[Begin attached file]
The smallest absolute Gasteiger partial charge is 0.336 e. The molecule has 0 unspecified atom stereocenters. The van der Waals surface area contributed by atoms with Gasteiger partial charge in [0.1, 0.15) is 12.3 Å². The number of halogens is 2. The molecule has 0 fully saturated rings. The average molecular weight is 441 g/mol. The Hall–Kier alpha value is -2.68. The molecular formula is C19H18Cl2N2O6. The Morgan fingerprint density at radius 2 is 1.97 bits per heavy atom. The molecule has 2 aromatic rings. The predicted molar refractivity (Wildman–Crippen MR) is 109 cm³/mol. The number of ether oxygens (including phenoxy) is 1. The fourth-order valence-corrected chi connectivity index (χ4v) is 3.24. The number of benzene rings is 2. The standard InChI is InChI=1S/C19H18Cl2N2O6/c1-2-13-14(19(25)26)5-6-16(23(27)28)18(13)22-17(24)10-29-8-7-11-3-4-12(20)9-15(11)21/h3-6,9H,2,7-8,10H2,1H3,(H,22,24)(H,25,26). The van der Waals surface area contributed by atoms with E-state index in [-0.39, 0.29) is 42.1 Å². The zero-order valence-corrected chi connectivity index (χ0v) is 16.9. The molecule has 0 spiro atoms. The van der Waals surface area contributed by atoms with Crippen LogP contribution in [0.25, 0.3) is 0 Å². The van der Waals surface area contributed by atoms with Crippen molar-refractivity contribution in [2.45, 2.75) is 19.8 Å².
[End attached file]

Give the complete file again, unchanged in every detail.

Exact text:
The smallest absolute Gasteiger partial charge is 0.336 e. The molecule has 0 unspecified atom stereocenters. The van der Waals surface area contributed by atoms with Gasteiger partial charge in [0.1, 0.15) is 12.3 Å². The number of halogens is 2. The molecule has 0 fully saturated rings. The average molecular weight is 441 g/mol. The Hall–Kier alpha value is -2.68. The molecular formula is C19H18Cl2N2O6. The Morgan fingerprint density at radius 2 is 1.97 bits per heavy atom. The molecule has 2 aromatic rings. The predicted molar refractivity (Wildman–Crippen MR) is 109 cm³/mol. The number of ether oxygens (including phenoxy) is 1. The fourth-order valence-corrected chi connectivity index (χ4v) is 3.24. The number of benzene rings is 2. The standard InChI is InChI=1S/C19H18Cl2N2O6/c1-2-13-14(19(25)26)5-6-16(23(27)28)18(13)22-17(24)10-29-8-7-11-3-4-12(20)9-15(11)21/h3-6,9H,2,7-8,10H2,1H3,(H,22,24)(H,25,26). The van der Waals surface area contributed by atoms with E-state index in [-0.39, 0.29) is 42.1 Å². The zero-order valence-corrected chi connectivity index (χ0v) is 16.9. The molecule has 0 spiro atoms. The van der Waals surface area contributed by atoms with Crippen LogP contribution in [0.25, 0.3) is 0 Å². The van der Waals surface area contributed by atoms with Crippen molar-refractivity contribution in [2.45, 2.75) is 19.8 Å².